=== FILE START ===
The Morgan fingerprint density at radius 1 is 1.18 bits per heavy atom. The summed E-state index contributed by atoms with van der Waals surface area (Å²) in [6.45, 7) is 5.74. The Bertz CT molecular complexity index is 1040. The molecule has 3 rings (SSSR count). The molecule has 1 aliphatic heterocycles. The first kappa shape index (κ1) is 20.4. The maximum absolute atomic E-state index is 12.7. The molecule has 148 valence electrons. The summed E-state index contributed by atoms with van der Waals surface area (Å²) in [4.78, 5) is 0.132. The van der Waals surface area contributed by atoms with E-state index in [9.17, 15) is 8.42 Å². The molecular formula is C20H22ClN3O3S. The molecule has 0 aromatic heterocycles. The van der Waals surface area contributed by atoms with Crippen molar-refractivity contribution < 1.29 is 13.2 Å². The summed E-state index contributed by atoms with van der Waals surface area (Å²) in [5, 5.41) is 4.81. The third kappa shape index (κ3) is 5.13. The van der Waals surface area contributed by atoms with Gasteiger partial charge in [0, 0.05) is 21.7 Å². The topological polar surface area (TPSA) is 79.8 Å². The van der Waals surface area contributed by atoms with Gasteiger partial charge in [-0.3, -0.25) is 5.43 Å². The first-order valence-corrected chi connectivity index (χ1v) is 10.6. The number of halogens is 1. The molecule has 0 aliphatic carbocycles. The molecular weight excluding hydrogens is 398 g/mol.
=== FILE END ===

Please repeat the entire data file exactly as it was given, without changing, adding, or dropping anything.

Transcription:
The Morgan fingerprint density at radius 1 is 1.18 bits per heavy atom. The summed E-state index contributed by atoms with van der Waals surface area (Å²) in [6.45, 7) is 5.74. The Bertz CT molecular complexity index is 1040. The molecule has 3 rings (SSSR count). The molecule has 1 aliphatic heterocycles. The first kappa shape index (κ1) is 20.4. The maximum absolute atomic E-state index is 12.7. The molecule has 148 valence electrons. The summed E-state index contributed by atoms with van der Waals surface area (Å²) in [4.78, 5) is 0.132. The van der Waals surface area contributed by atoms with E-state index in [9.17, 15) is 8.42 Å². The molecular formula is C20H22ClN3O3S. The molecule has 0 aromatic heterocycles. The van der Waals surface area contributed by atoms with Crippen molar-refractivity contribution < 1.29 is 13.2 Å². The summed E-state index contributed by atoms with van der Waals surface area (Å²) in [5, 5.41) is 4.81. The third kappa shape index (κ3) is 5.13. The van der Waals surface area contributed by atoms with Gasteiger partial charge in [0, 0.05) is 21.7 Å². The topological polar surface area (TPSA) is 79.8 Å². The van der Waals surface area contributed by atoms with Gasteiger partial charge in [-0.3, -0.25) is 5.43 Å². The first-order valence-corrected chi connectivity index (χ1v) is 10.6. The number of halogens is 1. The molecule has 0 aliphatic carbocycles. The molecular weight excluding hydrogens is 398 g/mol.